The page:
Dateline: Monday, May 16, 2022 – Tonight I stepped foot on the campus of Butler University for the first time in 19 years because the Neil Gaiman thoughtfully included Indianapolis on his current cross-country speaking tour, and Clowes Hall was the venue of choice for the occasion. In exchange for this rare opportunity, strict rules were implemented. Rule #1: Masks were required. Freebies were handed out to those who needed them. No problem: I brought my own.
Rule #2: No photos or video during the performance. This isn’t an unusual or oppressive rule to me (especially not video — no pivoting to same on this website), but whenever this rule is laid down and I’m itching to share the story online, most venues have something I can photograph as a memento of the event in lieu of the performers themselves — a marquee, a billboard, a cardboard standee, any kind of one-night-only visual prop as evidence that a festive occasion was in store. Clowes Hall had absolutely nothing. We might as well have been walking into calculus class.
So I had to make my own cheapskate pic to lead this entry.I took a photo of the stage before the performance, went home, taught myself how to use the Magic Select function in MS Paint 3-D, and…well, you see what I did up there for the very first time ever in my entire life. I never learned to Photoshop and my crappy networking means I don’t have friends that I can simply message and beg to make me single-use gag art. Heck, I could’ve doubled down on my DIY stubbornness, chucked the photo and made an entirely Matt Feazell-style Neil Gaiman stick figure. It was tempting. Instead I tried to do slightly better. And now I have my own unique memento, all because Clowes Hall is mean and hates sprucing themselves up for their special guests. Minor point of order: his hair’s grayer now than it was on The Simpsons. I could’ve recolored it, but it’s getting late and I already learned one (1) new thing today.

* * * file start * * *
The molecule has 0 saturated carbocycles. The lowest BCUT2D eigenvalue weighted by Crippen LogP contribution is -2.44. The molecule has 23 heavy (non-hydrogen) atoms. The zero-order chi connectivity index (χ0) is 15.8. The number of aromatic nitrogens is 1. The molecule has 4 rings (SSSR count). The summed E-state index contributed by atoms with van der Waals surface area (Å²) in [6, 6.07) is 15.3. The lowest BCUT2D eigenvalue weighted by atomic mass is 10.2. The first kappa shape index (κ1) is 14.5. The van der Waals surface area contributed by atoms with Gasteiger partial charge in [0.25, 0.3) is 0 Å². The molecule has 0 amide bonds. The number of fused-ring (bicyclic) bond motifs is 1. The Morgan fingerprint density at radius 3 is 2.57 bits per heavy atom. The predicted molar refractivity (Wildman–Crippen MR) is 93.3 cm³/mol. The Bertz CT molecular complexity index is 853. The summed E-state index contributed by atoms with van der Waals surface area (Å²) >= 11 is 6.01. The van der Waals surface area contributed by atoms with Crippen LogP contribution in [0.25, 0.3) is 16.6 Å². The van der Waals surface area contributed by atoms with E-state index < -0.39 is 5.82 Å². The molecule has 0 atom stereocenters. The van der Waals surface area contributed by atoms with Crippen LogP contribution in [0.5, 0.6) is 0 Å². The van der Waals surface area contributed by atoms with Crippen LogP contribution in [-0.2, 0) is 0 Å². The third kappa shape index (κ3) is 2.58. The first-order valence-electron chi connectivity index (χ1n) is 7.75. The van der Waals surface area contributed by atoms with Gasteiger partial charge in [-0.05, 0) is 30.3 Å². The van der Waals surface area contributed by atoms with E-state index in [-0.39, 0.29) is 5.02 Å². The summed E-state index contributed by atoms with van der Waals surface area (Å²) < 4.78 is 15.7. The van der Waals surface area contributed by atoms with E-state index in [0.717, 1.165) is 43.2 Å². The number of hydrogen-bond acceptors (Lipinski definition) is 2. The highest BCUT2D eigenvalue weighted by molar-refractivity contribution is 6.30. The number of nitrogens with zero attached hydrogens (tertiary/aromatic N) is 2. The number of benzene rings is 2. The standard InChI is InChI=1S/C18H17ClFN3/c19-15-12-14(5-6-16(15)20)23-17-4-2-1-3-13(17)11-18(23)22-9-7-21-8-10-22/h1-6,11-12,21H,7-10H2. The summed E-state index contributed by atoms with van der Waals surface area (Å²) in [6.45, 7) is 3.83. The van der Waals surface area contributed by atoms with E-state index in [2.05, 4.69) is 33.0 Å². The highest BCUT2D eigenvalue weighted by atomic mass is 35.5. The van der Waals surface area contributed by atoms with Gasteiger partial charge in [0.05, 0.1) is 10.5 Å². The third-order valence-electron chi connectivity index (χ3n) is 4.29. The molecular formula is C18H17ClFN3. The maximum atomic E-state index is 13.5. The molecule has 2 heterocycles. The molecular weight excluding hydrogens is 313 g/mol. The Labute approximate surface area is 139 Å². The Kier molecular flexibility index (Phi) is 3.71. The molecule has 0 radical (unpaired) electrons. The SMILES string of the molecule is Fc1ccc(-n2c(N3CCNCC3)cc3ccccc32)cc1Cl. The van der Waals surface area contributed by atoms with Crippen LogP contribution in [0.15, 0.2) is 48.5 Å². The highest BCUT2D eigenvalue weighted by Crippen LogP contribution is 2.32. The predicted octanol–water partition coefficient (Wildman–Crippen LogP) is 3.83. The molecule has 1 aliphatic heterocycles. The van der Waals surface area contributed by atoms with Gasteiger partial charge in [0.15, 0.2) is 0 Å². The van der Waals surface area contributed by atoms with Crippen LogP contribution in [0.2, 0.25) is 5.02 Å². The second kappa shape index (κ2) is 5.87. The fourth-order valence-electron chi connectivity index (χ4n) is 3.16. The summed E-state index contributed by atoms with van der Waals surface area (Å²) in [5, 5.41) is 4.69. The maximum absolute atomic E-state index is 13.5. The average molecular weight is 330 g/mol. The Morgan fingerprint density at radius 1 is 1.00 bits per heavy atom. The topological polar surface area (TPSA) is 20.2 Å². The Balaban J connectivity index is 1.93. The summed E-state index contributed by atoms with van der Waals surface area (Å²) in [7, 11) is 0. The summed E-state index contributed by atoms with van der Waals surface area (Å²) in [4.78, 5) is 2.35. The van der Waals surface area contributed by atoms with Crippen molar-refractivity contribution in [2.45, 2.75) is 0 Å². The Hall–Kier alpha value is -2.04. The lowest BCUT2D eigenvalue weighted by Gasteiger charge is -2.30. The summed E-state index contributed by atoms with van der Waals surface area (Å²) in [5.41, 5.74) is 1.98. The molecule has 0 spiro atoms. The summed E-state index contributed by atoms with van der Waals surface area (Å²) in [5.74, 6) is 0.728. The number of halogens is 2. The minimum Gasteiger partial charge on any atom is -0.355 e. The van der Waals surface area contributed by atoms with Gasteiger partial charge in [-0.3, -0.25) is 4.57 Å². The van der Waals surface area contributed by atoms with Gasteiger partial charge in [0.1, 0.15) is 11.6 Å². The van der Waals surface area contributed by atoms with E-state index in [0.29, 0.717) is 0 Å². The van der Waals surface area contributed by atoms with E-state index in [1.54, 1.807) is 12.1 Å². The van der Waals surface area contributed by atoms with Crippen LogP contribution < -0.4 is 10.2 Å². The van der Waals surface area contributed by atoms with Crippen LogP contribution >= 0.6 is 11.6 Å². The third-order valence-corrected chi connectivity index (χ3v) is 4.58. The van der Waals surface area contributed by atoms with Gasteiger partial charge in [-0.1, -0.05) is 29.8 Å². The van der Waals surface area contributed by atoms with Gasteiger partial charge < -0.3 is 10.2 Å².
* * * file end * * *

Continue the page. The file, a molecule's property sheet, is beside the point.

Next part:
Anyway: Neil Gaiman! The event was scheduled for 7:30. Despite the long line at the parking garage I reached my seat around 7:20, albeit with no time to check out the merchandise tables. Gaiman emerged circa 7:48 and delivered two straight hours of lively eloquence…after a spot of initial housekeeping when he and a crewman worked together to push his podium a few feet farther away from the edge of the stage so fans sitting directly in front of him could actually see him over the top of it. Everyone was perfectly okay with this time-out for thoughtfulness.
Gaiman devoted half his time to answering audience questions that were submitted in advance on paper. I had no idea this was an option and can only congratulate the fans who received this privilege. The other half of his time was a delightful literature reading. His complete Indianapolis set list, so to speak:
- “Professor Bananas” – An unpublished all-ages bit of silliness shared with a shout-out to a specific four-year-old in the house that he hoped might appreciate it before she fell asleep, concerning mad-science concoctions comprising seemingly random ingredients, whose side effects become more or less desirable depending on the amount of cherries used.